I do my best to question conventional wisdom, but I had heard and repeated the fact that the US had lost its manufacturing and it was never coming back so often that I assumed it must be true. But I pick up the December 2012 issue of the Atlantic magazine recently and two articles jump out at me – both declaring that manufacturing is re-emerging. James Fallows writes of US startups exploiting new technologies to speed up the process of design-to-product, and Charles Fishman writes about US corporations like GE moving production back to the US.
James Fallows’ article, Mr. China Comes to America, opens with these words: “For decades, every trend in manufacturing favored the developing world and worked against the Unites States. But new tools that greatly speed up development from idea to finished product encourage start-up companies to locate here, not in Asia.” That got my attention! Charles Fishman’s article The Insourcing Boom goes even a step further. It’s opening words: “After years of offshore production, General Electric is moving much of its far-flung appliance-manufacturing operations back home. It is not alone.”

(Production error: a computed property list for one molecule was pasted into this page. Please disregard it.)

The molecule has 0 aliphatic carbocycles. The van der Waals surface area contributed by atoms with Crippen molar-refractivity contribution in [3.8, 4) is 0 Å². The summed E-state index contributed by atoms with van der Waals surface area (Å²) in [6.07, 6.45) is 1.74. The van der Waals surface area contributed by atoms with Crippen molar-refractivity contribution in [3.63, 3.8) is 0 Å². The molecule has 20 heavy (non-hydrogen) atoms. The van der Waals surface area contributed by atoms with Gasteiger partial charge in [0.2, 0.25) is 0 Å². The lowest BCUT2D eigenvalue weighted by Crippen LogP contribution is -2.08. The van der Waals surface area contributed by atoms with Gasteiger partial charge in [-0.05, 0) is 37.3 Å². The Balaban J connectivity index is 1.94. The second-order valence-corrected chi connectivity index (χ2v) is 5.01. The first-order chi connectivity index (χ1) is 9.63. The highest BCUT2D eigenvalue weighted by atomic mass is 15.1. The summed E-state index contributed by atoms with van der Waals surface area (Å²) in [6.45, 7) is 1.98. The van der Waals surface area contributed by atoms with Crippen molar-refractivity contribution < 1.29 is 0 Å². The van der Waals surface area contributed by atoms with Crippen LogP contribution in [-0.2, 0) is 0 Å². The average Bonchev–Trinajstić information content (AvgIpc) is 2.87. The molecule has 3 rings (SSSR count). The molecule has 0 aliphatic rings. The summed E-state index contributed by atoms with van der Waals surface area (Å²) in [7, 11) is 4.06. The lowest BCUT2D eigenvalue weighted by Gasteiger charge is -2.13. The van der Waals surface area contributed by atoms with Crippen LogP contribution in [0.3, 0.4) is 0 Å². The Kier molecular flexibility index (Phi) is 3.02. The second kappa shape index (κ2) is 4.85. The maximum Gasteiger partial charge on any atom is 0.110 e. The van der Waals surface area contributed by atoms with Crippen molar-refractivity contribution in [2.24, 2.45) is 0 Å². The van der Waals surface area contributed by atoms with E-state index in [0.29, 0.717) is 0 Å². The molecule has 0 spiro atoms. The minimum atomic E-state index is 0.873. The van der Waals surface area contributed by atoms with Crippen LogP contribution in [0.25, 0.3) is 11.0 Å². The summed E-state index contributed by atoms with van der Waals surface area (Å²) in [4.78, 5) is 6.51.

I make no bones about the fact that I like to report good news, but I don’t want to make nice or play Pollyanna. This information from these reporters strikes me as the real thing and I’m only too glad to admit I may have prematurely buried “made in America”.
James Fallows www.jamesfallows.com
Charles Fishman www.thebigthirst.com
In the preface to an article entitled A National Strategic Narrative, Anne-Marie Slaughter of Princeton says we need a narrative that confronts some of the following questions, “Where is the United States going in the world? How can we get there? What are the guiding stars that will illuminate the path along the way? We need a story with a beginning, middle, and projected happy ending that will transcend our political divisions, orient us as a nation, and give us both a common direction and the confidence and commitment to get to our destination.” She also writes, “In one sentence, the strategic narrative of the United States in the 21st century is that we want to become the strongest competitor and most influential player in a deeply inter-connected global system, which requires that we invest less in defense and more in sustainable prosperity and the tools of effective global engagement.”
Over time, the best way to shape the force of the future is to invest in the science, technology, education, and training that will equip our soldiers, sailors, airmen, and marines to adapt to an increasingly complex and dynamic environment. The hardware and software we buy and build are secondary to the gray matter we must cultivate now.
When I hear that someone high up in the military is talking seriously about sustainability, I take notice.